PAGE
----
Daylighting involves more than just adding a ton of windows to a room. There is careful balancing of heat gain, heat loss, glare control, and daylight availability. Good daylighting requires attention to both natural and artificial sources of light. A good example of this would be using diming fixtures by luminous sensors.

The distribution of the windows helps keep daylight as deep as possible on a building. This is because, in general, light that bounces off a white wall first will provide better light quality.

The glare factor is important because you want a comfortable house. A good solution to this problem would be exterior shading. This includes light shelves, overhangs and reflecting systems. Morning sun is usually not a serious heat gain problem.



Photo by Ryann Dennis

If your budget is tight, it is easier to focus on west and south window shading. The shade’s color can help with light and heat. Exterior shading systems can be either light of dark colored. They should be light colored if you want to spread the daylight across the home. If you want to reduce the light admittance but gain heat, they should be dark colored.

You can also design the building to shade itself. If attaching shading devices to the outside of your home is not what you would like to do, use the building itself for shading. This can be done by the natural environment, and window positions.

Along with window positions, setting windows back in a deeper wall section can help with lighting. You can extend the wall elements to blend with the structure of the home. An example of this would be to slope the ceiling. This will direct the light into a space and increase brightness in that space. For south windows- use awnings and recessed windows. They can also be somewhat useful on the east and west.

Not so sure about making Daylighting a part of your home? Try and control your electric lighting. You can use timers which are simply time clocks that are scheduled to turn lamps or lighting circuits off.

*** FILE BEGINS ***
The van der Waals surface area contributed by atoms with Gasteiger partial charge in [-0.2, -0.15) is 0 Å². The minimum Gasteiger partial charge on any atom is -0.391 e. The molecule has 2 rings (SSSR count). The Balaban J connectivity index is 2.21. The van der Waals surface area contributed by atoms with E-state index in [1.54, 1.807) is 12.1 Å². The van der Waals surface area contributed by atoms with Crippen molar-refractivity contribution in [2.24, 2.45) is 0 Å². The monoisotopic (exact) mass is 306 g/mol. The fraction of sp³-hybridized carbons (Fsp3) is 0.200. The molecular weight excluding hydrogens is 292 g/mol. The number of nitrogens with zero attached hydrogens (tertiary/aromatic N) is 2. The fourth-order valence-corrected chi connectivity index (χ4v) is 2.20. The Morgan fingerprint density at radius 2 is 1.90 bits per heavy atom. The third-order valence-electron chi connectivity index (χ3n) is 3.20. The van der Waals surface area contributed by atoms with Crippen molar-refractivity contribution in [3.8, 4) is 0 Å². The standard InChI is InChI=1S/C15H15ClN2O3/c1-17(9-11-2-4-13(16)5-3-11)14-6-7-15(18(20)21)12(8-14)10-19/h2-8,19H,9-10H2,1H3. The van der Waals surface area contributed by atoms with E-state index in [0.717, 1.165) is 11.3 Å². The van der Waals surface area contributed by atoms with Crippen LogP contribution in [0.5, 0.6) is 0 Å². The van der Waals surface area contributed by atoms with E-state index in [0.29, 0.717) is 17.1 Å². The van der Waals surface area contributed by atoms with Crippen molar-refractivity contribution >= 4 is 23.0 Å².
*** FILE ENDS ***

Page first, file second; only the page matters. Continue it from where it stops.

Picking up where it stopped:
To make sure your windows are as energy efficient as possible, you need to take careful consideration in window and glazing systems. This is because residential homes with optimum window design and glazing can reduce energy consumption from 10%-50%.

Window glass, called glazing, have really changed in the last decade. Today's energy-efficient windows come with glazing "systems" that incorporate multiple panes of glass. They also include gas fillings, and high-tech, heat-sensitive coatings. All these options can be overwhelming but the end result is worth it.

    • Single-Pane
      Very few single-panes are sold today. Windows with just one layer of glass offer little protection against heat or cold.  If you like the single-pane windows because of their traditional look, choose ones in well-made wood frames and make sure to add cellulose foam to make it air tight.

    • Double-Pane Insulated Glass
      Dual-pane glass is what most windows are today. In the glass, there is a layer of inert gas. This is typically argon or krypton. It is sealed between the inner and outer panes of glass. This gas is used because it is a poor thermal conductor which slows the passage of heat through the glass.

    • Triple-Pane Insulated Glass
      Even more efficient window are triple-pane windows. Triple-Pane windows seal two layers of gas within the frame (hence the triple pane). These windows are mainly used for extreme northern climates. This is because of the extreme thickness of the pane. However, if your home is near a highway, they can be a good sound reducer.